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February 22, 2022
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February 22, 2022

Caribbean dioceses share on Synod progress

This is the official logo for the XVI Ordinary General Assembly of the Synod of Bishops. Originally scheduled for 2022, the synod will take place in October 2023 to allow for broader consultation at the diocesan, national and regional levels. (CNS photo/courtesy Synod of Bishops)

The Antilles Episcopal Conference (AEC) hosted a virtual meeting on the Synod journey February 12, giving representatives from each country the opportunity to share about their progress and the challenges that are being encountered. Bishop Clyde Harvey of St George’s in Grenada chaired the meeting.

Although the coronavirus pandemic continues to affect the synodal journey, Caribbean dioceses/archdioceses are using creative ways to conduct the mission.

In-person and virtual training sessions, workshops and listening sessions are being conducted throughout the AEC. However, the strategies used may vary depending on what works for each country.

With the launch of the Synod on October 17, 2021, the Diocese of St John’s-Basseterre (Antigua & Barbuda) took the opportunity to begin their journey in a unique way.

A synodality symbol was handcrafted in Antigua and used at this Mass. Bishop Robert Llanos presented the symbol to a young child, who in turn passed it to the diocese’s Synod representatives. According to Noleen Azille, Antigua’s representative, “Symbolically, this cross with the mandate will travel across the Diocese as a journey together … By 2023, just before that meeting in Rome, the cross should return to the main cathedral.”

During the Advent novena (December 15–23, 2021) which took place in the Diocese of Georgetown, Guyana, people were given the opportunity to be listened to during Masses.

Guyana’s representative, Roxanne Douglas explained, “Instead of having a homily … there were questions asked and so we were having more of a conversation happening.”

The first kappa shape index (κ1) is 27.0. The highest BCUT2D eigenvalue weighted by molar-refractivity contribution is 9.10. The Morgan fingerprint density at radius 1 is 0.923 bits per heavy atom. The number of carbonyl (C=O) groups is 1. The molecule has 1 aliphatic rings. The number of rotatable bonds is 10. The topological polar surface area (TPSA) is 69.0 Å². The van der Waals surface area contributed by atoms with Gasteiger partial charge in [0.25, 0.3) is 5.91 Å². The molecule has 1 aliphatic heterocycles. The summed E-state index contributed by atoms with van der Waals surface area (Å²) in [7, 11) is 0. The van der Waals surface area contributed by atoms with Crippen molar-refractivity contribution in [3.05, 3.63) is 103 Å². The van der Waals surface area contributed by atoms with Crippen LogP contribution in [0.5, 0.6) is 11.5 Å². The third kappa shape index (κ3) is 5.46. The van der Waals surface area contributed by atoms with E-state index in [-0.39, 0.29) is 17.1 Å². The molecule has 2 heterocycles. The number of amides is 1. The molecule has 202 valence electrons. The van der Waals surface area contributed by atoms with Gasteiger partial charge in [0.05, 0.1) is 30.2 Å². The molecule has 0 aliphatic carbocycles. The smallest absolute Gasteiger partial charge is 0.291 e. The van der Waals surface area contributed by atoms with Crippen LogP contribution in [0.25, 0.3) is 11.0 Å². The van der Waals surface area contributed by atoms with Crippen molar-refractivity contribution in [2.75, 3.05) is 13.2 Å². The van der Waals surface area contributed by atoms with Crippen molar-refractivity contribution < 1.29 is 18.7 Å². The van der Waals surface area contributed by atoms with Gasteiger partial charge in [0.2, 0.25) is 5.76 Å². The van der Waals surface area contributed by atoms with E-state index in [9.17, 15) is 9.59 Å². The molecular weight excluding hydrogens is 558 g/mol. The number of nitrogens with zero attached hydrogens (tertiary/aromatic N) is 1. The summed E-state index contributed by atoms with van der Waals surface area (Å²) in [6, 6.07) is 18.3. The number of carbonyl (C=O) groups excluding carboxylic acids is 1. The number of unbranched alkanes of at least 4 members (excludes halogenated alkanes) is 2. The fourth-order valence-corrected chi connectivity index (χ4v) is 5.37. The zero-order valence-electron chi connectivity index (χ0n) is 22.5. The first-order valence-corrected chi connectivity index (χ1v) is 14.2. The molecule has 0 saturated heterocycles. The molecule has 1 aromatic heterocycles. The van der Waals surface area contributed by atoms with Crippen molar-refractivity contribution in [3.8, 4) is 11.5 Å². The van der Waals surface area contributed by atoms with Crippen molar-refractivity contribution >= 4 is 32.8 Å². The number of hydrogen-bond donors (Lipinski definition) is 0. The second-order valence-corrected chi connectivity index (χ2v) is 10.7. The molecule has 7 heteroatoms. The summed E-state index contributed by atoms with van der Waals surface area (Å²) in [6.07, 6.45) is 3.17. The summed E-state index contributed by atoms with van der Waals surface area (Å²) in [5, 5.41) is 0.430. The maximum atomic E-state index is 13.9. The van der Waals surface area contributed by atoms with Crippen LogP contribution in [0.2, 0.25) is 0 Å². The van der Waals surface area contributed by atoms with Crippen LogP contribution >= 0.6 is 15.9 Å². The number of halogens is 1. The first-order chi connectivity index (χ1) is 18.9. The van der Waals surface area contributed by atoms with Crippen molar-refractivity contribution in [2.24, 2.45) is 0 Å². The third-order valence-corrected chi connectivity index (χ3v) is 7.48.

The main idea behind this was to invoke a spirit of conversation. People shared their individual experiences and voiced their opinions.

The Diocese of Bridgetown, Barbados, was represented by Sr Cheryl Ann Cumberbatch. She said, “We needed to speak to different people who maybe, have not participated in the questionnaires.” Therefore, Bishop Neil Scantlebury of Bridgetown visited parishes to engage in conversations. These sessions were a blend of in-person and virtual as they were livestreamed on YouTube. Online comments and questions were brought to the attention of Bishop Scantlebury, and he was able to respond on the spot.

The Diocese of St George’s in Grenada produced a beautiful synod song titled ‘Listen’. Grenada’s representative, Fr Michael stated, “The media team has been appointed and they have been creating promotional materials – posters, brochures, videos … working on a skit in advertisement for secular media.”

Several activities are being planned for Lent including a retreat livestreamed via Facebook and on Zoom, to share more synodal resources with the wider population.

Dr Ruby Alleyne presented on behalf of the Archdiocese of Port of Spain. Dr Alleyne mentioned, “We are planning a concert, a Synod Concert … for Pentecost which will allow us to celebrate the consultations, celebrate the beginning of this synodality at the local level …”

The concert will take on an ecumenical flavour with participation from different religious backgrounds. During this television broadcast, synodal messages will be shared as the Church tries to positively impact society.

Representatives from Suriname, Martinique, Bermuda, Nassau, St Vincent and the Grenadines, Aruba, Jamaica, Belize, Dominica, and St Lucia also spoke. Synodal activities are also being conducted in these dioceses/archdioceses.

Reflecting on the reports which were shared, Bishop Harvey liked the idea of having Synod Ambassadors which was raised by Fr Pascal Degras of Martinique.

Bishop Harvey also highlighted the way in which Lenten activities can play a key role in this time of Synod. He believed that “what we do during Lent is going to be important to this process. Lent is one time of the year when Catholics are open to what Mother Church might say to them. If we can share what we are doing during Lent as a way that enables people to feed off each other, that would be very useful.” —Ottrisha Carter